Conventional wisdom in Voice Actor social media has always been to "throw a comforter over your head" or "build a pillow fort" when you're on the road and need to record in a hotel room. Can I tell you a secret? It sucks. It never sounds good. The reason why is called comb filtering- which (in simple terms) is frequencies cancelling each other out as they arrive at the mic from different angles when boundaries are too close- even with a soft surface.
If you want to double-down on a bad travel sound for sessions, grab yourself a budget USB mic!
"I would rather have an actor stand comfortably in the middle of their hotel room and skip the pillow forts..."
I've had a couple of jobs recently where the actor was on the road, leaving me to punch-up mediocre sound for commercial projects. If an actor brings along a USB mic to make sure they're not missing auditions- great. Although that bad sound quality could also work against your chances of booking. I've previously written about ways to sound good on the road. But if you're that glued to your mic and suffering job FOMO, are you REALLY on vacation? I would urge my ad agency clients and casting director friends to ask about travel as part of checking talent availability for a project. If they're going to be out of town, either get them in a studio where they'll be or accept that you're not getting their best sound. Barring that, unless that voice actor is a true unicorn, I'd rather pick the runner up with a solid setup or able to get to the studio than deal with travel rigs and having sessions crawl along.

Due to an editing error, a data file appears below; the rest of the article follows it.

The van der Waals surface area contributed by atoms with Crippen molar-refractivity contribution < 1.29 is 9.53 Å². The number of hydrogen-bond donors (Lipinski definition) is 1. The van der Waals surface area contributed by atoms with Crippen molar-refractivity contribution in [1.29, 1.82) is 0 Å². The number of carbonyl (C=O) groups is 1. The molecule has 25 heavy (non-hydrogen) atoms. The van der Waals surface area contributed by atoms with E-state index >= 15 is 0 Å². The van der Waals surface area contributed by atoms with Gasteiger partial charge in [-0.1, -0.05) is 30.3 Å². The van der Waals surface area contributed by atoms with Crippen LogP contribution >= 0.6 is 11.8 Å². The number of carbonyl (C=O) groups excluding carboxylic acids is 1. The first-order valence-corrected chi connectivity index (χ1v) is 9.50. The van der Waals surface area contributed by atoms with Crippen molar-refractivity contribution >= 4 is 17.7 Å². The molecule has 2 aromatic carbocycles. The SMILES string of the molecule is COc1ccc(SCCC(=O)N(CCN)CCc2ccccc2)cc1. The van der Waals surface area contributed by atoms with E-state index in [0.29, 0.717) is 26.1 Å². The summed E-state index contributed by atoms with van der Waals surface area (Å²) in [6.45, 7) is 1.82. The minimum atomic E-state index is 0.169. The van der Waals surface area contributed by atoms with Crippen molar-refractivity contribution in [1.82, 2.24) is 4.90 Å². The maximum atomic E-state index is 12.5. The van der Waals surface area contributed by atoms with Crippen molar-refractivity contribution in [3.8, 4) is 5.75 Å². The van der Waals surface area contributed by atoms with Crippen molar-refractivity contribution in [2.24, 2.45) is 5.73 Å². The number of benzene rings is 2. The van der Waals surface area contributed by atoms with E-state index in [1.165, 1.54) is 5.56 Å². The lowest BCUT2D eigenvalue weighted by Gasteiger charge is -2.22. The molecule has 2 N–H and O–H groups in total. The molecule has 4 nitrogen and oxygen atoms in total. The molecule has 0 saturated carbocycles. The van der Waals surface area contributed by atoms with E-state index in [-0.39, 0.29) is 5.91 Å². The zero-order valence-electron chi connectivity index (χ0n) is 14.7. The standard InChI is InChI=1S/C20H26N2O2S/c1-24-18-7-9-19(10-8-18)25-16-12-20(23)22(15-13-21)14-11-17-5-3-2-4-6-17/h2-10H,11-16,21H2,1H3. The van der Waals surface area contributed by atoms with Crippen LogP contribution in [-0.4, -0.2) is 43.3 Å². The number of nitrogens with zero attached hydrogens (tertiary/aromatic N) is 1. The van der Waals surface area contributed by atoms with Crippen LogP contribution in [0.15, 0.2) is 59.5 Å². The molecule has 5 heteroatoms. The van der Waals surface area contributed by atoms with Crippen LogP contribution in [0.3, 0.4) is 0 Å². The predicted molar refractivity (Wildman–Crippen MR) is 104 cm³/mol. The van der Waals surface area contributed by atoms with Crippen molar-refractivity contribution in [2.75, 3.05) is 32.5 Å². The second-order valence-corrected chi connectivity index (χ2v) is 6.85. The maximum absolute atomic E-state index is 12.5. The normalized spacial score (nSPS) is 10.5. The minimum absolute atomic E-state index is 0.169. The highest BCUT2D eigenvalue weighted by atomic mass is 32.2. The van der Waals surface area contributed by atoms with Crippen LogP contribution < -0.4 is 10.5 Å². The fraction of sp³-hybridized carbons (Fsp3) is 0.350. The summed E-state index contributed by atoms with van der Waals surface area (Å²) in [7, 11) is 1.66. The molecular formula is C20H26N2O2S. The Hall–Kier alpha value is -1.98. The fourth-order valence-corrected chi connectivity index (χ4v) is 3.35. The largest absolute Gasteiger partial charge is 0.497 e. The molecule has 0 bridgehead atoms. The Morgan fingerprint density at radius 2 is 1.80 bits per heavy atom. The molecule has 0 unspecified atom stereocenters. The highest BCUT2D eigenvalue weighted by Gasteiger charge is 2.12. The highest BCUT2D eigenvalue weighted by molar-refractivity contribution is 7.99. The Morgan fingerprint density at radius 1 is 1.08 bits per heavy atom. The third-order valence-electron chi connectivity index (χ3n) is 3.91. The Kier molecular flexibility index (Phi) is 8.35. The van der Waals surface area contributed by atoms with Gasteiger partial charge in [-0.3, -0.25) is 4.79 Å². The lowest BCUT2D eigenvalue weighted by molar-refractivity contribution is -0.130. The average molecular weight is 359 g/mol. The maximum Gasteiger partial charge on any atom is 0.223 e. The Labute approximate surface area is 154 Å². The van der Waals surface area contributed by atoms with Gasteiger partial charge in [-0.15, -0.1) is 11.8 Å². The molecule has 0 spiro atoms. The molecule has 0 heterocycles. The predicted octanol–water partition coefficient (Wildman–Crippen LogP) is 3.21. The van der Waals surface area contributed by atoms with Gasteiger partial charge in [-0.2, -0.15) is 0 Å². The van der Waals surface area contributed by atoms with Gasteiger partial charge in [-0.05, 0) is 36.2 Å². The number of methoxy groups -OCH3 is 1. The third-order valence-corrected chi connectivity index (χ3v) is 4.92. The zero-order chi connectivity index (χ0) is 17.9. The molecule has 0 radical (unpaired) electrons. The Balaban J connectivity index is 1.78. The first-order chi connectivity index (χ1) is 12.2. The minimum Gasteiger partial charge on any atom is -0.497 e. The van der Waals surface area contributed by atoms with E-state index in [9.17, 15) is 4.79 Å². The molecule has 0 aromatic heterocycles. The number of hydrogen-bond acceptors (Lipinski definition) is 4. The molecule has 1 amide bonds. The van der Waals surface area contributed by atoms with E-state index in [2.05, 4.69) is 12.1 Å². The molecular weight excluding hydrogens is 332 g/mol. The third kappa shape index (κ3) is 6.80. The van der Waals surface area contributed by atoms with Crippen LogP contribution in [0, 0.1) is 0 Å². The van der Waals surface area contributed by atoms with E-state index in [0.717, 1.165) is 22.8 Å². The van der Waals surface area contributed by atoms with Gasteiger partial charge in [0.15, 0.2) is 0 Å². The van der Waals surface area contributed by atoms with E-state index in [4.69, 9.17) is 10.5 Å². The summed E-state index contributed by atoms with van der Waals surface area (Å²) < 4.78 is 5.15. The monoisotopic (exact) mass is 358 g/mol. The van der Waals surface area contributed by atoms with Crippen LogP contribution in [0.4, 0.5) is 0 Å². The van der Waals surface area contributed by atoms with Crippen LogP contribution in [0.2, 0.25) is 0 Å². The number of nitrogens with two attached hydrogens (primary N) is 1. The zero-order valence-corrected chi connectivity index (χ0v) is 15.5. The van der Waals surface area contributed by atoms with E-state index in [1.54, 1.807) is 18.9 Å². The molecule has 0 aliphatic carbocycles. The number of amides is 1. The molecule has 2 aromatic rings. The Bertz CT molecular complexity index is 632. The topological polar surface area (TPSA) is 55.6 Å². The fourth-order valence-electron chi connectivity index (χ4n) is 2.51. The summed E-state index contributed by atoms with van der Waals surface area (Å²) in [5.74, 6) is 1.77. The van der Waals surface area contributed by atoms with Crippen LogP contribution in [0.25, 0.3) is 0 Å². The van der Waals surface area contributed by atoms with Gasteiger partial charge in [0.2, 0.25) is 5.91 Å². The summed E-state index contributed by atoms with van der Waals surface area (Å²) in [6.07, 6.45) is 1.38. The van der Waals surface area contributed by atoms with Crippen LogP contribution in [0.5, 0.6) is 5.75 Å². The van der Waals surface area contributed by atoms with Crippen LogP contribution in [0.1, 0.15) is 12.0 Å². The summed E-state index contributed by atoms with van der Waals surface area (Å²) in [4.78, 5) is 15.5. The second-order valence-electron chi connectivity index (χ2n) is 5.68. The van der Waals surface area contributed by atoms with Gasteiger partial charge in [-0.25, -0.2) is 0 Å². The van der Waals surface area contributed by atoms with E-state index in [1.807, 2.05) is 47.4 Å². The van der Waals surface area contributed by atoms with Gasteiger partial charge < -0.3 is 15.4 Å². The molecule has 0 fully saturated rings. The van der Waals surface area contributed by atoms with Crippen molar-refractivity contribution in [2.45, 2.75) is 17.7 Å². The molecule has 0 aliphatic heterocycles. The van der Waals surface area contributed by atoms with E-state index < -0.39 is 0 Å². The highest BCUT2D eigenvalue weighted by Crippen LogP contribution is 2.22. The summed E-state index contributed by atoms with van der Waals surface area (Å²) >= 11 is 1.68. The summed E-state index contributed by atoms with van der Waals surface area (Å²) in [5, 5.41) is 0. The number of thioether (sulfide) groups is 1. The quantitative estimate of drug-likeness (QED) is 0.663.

While there are fairly expensive travel "boxes" claiming to work as a booth- they also don't sound good... at least I certainly haven't heard one that passes muster for commercial work.
Us engineer folk have tools that can easily remove background noise (Waves Clarity-VX, RX Voice De-Noise, etc). We also have tools that do a solid job removing room reflections and a reverberant background (Clarity Vx De-Reverb, RX De-Reverb, Adobe AI). With that in mind, I would rather have an actor stand comfortably in the middle of their hotel room and skip the pillow forts, hiding under comforters, and all of the other travel tricks people come up with. This would result in a fuller, richer, and less affected sound, while also giving the actor room to breath- and work.
The other big hurdle is solid internet. Source Connect or any remote connectivity is often hampered by dropouts due to less-than-ideal internet service at hotels. Forget port forwarding for Source Connect. That ship has sailed when you're on the road. But when every other take is unusable because of dropouts, that's problematic- and frustrating. As an actor, you should definitely make sure you're not only running a backup- but have a really fast way to deliver those files in the moment. You would also want to make sure Q Restore is running in the background of your Source Connect sessions for your engineer to pull up fixed audio as needed, if they're taking advantage of Q Restore and Replace in Source Connect Pro.